By Spencer Wolff
On July 27, 2009 a group of some sixty refugees, armed with rocks and makeshift weapons, assaulted the UN refugee bureau (UNHCR) in Rabat, Morocco. Windows were shattered, guards and police injured, security cameras smashed to the ground. Eventually the Moroccan army was forced to intervene. Those of us in the building barely escaped with our lives.
The story behind that dramatic day, and why a group of refugees would attack the very institution sworn to defend them, is the subject of my forthcoming novel, The Fire in His Wake (McSweeney’s, 2020). My own personal history, how I went from a quiet street in West Greenwich Village to shielding my face while rocks crashed into my office, and a battle raged before the UNHCR, lives in those pages as well.
In 2009, the UNCHR in Rabat tended to a small population of refugees, mostly from the Democratic Republic of Congo. Arès, the central protagonist of The Fire in His Wake is one—though the novel is also told through the eyes of Simon, a young employee at the UNHCR. Arès’ narrow escape from certain death, and his epic trans-African journey, is a classic story of migration. His numerous attempts to break into Europe, by boat across the Mediterranean, or through the barriers at the Spanish enclave of Melilla, could be ripped from yesterday’s headlines.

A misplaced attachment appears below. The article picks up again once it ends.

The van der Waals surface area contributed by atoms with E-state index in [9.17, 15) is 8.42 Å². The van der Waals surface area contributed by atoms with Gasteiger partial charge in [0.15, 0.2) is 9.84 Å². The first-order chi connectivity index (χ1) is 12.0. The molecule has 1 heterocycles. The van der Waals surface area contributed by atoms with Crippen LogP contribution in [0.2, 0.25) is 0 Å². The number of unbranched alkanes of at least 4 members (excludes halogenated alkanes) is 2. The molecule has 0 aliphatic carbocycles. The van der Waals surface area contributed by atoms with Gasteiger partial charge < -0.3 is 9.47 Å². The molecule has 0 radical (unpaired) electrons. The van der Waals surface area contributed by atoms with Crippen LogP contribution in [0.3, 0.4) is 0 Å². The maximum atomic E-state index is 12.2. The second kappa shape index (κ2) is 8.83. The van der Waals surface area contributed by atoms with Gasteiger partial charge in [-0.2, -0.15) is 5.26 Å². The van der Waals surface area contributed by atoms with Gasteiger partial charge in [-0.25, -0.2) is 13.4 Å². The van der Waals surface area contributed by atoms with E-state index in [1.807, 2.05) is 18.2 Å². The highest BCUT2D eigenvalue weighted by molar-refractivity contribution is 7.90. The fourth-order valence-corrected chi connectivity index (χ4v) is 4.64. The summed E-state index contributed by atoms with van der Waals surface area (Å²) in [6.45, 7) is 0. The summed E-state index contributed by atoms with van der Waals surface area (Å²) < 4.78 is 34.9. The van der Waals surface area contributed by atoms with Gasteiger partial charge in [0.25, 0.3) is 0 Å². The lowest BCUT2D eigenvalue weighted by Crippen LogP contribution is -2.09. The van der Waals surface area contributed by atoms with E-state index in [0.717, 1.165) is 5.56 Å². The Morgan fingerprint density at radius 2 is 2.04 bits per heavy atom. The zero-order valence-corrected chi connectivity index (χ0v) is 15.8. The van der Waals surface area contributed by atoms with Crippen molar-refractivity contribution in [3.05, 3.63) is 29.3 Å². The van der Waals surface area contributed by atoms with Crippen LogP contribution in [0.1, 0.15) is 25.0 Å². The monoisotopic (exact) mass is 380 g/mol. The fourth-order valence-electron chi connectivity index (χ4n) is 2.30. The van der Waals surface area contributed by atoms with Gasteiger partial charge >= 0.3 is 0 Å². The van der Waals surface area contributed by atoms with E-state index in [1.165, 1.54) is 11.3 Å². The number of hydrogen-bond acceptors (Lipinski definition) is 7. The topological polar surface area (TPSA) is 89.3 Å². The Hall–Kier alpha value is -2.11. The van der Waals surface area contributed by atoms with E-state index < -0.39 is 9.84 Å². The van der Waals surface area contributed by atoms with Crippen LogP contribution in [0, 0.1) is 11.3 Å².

This may all seem a far cry from the leafy, winding streets of the West Village. But growing up on Morton Street, just two doors down from the exiled poet-laureate Joseph Brodsky, alerted me to the fact that refugees are hidden all around us. Like so many New Yorkers, my own family history testified to this: from great grandparents who narrowly escaped murderous pogroms and undertook perilous journeys to the New World, to German relatives who never had that chance. We are an immigrant city and stories like these abound, etched into the kindly wrinkles in our neighbors’ faces that we pass by every day in the streets.
Listening to such tales in my youth led me to apply for a position at the UNHCR. It also helped me understand the longings of the refugees I met in Rabat. From their perspective, Europe was a modern Ellis Island, a gateway to a new life. They were hardly any different from Brodsky himself, cast out as a young man by a brutal dictatorship. Desperate escapees, trying to survive in a hostile land until they could find passage onward. When they finally discovered that there was no way out, they took a stand worthy of a Hollywood blockbuster. The Fire in His Wake tells their story and that of a group of aid workers whose best intentions only pave the way to catastrophe. It’s a novel full of suspense and unexpected humor, and there’s even a love story thrown in for good measure. Many New Yorkers will likely recognize themselves in its pages; Joseph Brodsky surely would.
The Fire in His Wake (McSweeney’s, 2020) is Spencer Wolff’s first novel. It will be published on June 23, 2020.